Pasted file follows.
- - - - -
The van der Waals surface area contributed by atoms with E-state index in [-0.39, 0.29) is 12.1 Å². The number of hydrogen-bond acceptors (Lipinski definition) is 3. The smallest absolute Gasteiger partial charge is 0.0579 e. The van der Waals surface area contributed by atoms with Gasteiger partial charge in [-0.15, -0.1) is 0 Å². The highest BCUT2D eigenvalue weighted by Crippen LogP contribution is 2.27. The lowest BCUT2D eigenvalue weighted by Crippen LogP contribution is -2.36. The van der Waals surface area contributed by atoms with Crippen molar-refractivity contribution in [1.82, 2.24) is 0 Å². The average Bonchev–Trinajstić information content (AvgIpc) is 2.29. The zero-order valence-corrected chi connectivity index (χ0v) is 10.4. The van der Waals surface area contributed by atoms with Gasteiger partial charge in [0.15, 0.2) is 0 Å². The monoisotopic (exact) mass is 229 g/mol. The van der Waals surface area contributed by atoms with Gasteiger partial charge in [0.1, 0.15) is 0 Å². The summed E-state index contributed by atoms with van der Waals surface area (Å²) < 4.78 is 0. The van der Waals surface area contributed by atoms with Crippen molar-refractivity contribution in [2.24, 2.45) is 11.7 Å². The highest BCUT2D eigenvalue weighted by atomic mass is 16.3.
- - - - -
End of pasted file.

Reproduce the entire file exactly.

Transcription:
The van der Waals surface area contributed by atoms with E-state index in [-0.39, 0.29) is 12.1 Å². The number of hydrogen-bond acceptors (Lipinski definition) is 3. The smallest absolute Gasteiger partial charge is 0.0579 e. The van der Waals surface area contributed by atoms with Gasteiger partial charge in [-0.15, -0.1) is 0 Å². The highest BCUT2D eigenvalue weighted by Crippen LogP contribution is 2.27. The lowest BCUT2D eigenvalue weighted by Crippen LogP contribution is -2.36. The van der Waals surface area contributed by atoms with Crippen molar-refractivity contribution in [1.82, 2.24) is 0 Å². The average Bonchev–Trinajstić information content (AvgIpc) is 2.29. The zero-order valence-corrected chi connectivity index (χ0v) is 10.4. The van der Waals surface area contributed by atoms with Gasteiger partial charge in [0.15, 0.2) is 0 Å². The monoisotopic (exact) mass is 229 g/mol. The van der Waals surface area contributed by atoms with Gasteiger partial charge in [0.1, 0.15) is 0 Å². The summed E-state index contributed by atoms with van der Waals surface area (Å²) < 4.78 is 0. The van der Waals surface area contributed by atoms with Crippen molar-refractivity contribution in [2.24, 2.45) is 11.7 Å². The highest BCUT2D eigenvalue weighted by atomic mass is 16.3.